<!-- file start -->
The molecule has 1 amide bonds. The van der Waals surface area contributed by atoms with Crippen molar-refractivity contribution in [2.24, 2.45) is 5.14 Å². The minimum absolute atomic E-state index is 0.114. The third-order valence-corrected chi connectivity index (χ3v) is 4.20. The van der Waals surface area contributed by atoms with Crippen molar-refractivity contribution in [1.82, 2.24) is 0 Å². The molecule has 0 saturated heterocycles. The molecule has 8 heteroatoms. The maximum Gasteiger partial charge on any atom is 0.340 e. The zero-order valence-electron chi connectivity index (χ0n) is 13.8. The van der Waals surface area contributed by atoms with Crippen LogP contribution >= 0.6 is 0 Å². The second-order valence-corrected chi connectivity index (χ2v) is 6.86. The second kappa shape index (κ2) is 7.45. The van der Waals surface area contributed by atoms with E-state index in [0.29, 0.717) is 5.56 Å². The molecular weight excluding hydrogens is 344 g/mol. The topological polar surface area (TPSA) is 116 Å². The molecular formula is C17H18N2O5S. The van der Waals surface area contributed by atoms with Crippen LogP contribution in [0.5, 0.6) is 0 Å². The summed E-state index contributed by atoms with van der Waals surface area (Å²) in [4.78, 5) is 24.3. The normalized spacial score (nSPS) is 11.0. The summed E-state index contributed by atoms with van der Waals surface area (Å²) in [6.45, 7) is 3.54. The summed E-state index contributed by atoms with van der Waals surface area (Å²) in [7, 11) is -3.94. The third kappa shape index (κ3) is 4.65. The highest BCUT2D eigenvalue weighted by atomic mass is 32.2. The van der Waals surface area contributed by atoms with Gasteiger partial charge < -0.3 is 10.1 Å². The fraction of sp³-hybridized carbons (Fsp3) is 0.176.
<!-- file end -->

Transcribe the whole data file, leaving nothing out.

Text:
The molecule has 1 amide bonds. The van der Waals surface area contributed by atoms with Crippen molar-refractivity contribution in [2.24, 2.45) is 5.14 Å². The minimum absolute atomic E-state index is 0.114. The third-order valence-corrected chi connectivity index (χ3v) is 4.20. The van der Waals surface area contributed by atoms with Crippen molar-refractivity contribution in [1.82, 2.24) is 0 Å². The molecule has 0 saturated heterocycles. The molecule has 8 heteroatoms. The maximum Gasteiger partial charge on any atom is 0.340 e. The zero-order valence-electron chi connectivity index (χ0n) is 13.8. The van der Waals surface area contributed by atoms with Crippen LogP contribution >= 0.6 is 0 Å². The second-order valence-corrected chi connectivity index (χ2v) is 6.86. The second kappa shape index (κ2) is 7.45. The van der Waals surface area contributed by atoms with E-state index in [0.29, 0.717) is 5.56 Å². The molecular weight excluding hydrogens is 344 g/mol. The topological polar surface area (TPSA) is 116 Å². The molecular formula is C17H18N2O5S. The van der Waals surface area contributed by atoms with Crippen LogP contribution in [0.5, 0.6) is 0 Å². The summed E-state index contributed by atoms with van der Waals surface area (Å²) in [4.78, 5) is 24.3. The normalized spacial score (nSPS) is 11.0. The summed E-state index contributed by atoms with van der Waals surface area (Å²) in [6.45, 7) is 3.54. The summed E-state index contributed by atoms with van der Waals surface area (Å²) in [7, 11) is -3.94. The third kappa shape index (κ3) is 4.65. The highest BCUT2D eigenvalue weighted by atomic mass is 32.2. The van der Waals surface area contributed by atoms with Gasteiger partial charge < -0.3 is 10.1 Å². The fraction of sp³-hybridized carbons (Fsp3) is 0.176.